Buying an expensive “portfolio insurance policy” hardly ever works

In Chicago, the weather can seem as volatile as the market. A day that begins with a 5% chance of rain can end with a torrential downpour. In a similar way, buying put options to protect a portfolio against a downturn seems a lot like grabbing the umbrella before heading out the door to work. The cost is low and the benefits can be huge. 

Put options can protect a portfolio during a downturn by locking in a selling price before the market crashes. Assume the market is trading at 3,000 and an investor thinks it could fall 10% in the next 45 days. To protect a portfolio, an investor buys the 2,700 put option for $3. Several days later, the market crashes to 2,000. With the 2,700 put option, the investor can immediately sell the portfolio for 2,700, which is a much better price than the current 2,000. Buying the put has protected the investor’s portfolio against the extreme down move.

But this investment narrative is missing details. Firstly, market participants are already pricing in the possibility of a large down move in the market. This risk is manifested in the price of put options. On average, put options trade almost twice as rich as the same delta call options on SPY, the S&P 500 exchange-traded fund. Trying to maintain a hedge with long put options quickly becomes futile as the high cost diminishes their potential benefit. 

Secondly, if the investor buys the put, it requires near-perfect timing for the hedge to be profitable. If, in the previous example, the market didn’t correct—poof, there goes $3 in option premium. Or, even more demoralizing, the market falls to 2,000 on the 46th day. Maintaining the hedge requires consistent put buying, and that cost can quickly add up, especially during a bull market rally like that of 2009 to present.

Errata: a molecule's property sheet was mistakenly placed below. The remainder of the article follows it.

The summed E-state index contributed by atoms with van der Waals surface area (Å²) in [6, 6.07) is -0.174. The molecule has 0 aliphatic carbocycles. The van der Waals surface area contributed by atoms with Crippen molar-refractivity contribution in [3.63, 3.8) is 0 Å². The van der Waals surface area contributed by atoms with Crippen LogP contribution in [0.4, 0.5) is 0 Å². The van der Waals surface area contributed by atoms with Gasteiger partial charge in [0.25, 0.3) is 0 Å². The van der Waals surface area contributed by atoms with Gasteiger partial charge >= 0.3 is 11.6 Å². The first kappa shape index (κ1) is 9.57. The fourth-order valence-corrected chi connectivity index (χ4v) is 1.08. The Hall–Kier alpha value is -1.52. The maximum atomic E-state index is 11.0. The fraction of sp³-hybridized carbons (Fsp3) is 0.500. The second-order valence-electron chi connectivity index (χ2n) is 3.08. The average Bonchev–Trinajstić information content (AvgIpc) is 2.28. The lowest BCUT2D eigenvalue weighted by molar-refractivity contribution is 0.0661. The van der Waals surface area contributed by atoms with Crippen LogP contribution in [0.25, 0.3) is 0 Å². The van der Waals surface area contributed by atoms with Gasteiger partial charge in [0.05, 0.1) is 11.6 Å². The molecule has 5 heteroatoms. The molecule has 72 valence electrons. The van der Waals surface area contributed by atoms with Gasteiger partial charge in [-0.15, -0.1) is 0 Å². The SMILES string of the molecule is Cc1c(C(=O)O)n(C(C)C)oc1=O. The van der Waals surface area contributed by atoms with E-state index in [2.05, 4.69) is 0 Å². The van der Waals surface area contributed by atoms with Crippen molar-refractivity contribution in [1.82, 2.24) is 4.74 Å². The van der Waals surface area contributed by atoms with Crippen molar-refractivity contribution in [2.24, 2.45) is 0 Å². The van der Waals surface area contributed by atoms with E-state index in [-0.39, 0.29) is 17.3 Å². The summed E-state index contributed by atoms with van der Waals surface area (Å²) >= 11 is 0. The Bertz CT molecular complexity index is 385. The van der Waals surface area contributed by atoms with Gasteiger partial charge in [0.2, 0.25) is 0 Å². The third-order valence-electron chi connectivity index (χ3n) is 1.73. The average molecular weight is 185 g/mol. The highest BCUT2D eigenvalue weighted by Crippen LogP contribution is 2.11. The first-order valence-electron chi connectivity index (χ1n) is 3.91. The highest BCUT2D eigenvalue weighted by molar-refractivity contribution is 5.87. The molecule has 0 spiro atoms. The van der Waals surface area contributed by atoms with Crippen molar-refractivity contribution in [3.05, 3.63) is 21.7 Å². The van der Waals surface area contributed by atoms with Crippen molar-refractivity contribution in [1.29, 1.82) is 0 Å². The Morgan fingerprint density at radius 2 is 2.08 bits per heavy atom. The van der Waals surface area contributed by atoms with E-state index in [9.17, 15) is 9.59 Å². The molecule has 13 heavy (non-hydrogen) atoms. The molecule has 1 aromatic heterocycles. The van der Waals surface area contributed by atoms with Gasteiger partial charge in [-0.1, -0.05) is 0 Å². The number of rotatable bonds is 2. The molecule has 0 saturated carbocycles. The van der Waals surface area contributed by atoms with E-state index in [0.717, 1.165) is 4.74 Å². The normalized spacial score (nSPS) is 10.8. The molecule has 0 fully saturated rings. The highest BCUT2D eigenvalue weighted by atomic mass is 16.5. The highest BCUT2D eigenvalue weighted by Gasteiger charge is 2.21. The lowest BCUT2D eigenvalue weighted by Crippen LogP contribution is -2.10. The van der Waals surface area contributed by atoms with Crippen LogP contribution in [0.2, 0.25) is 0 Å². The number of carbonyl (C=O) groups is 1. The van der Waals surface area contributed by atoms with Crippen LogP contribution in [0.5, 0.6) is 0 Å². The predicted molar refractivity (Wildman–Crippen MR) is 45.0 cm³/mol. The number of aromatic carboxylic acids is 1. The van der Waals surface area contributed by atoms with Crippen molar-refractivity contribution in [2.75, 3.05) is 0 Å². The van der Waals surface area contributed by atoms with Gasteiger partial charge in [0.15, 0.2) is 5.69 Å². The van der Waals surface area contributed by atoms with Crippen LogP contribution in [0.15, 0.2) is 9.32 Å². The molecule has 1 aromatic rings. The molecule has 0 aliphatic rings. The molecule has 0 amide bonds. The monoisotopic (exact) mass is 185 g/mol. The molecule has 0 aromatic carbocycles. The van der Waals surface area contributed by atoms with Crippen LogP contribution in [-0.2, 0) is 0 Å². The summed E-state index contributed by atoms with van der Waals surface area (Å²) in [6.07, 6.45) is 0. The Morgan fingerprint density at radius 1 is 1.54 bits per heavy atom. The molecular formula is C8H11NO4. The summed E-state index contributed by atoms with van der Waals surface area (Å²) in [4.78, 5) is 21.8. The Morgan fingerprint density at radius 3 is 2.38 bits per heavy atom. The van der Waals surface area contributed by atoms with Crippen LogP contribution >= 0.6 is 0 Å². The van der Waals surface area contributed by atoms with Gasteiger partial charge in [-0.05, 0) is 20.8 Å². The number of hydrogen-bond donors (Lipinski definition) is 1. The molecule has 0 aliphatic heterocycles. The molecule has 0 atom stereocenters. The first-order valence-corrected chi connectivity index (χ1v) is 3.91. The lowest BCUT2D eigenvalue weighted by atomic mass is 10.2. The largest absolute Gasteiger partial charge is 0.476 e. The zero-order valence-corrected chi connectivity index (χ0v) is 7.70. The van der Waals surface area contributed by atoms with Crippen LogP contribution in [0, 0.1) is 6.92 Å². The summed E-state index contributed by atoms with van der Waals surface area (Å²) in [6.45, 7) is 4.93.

Maintaining a consistent hedge with long put options has historically been an ineffective strategy. The explanation in “Put off buying protective puts,” above, presents statistics on the value of buying puts. From 2005 to the present, buying 45-day portfolio insurance with long put options in SPY has resulted in an average trade performance of -$19.00. Given the option’s delta and its probability of expiring in the money by expiration, these options should have been profitable around 5% of the time. In reality, they were profitable only 2% of the time.

During this back-test period, the largest profitable long put option netted a gain of $1,788. Depending upon the timing, that may be enough to convert the cost of buying puts but would probably not cover the losses incurred in a long stock portfolio.

Long put options can provide portfolio peace of mind, but they aren’t an effective tool for maintaining a consistent hedge because of their high cost and reliance on perfect timing. More effective strategies, such as portfolio diversification and delta hedging, can provide similar portfolio protection without the high cost. 

Learn more about the cost of protective puts here.

Michael Gough enjoys retail trading, and writing code. He works in business and product development at the Small Exchange, building index-based futures and professional partnerships.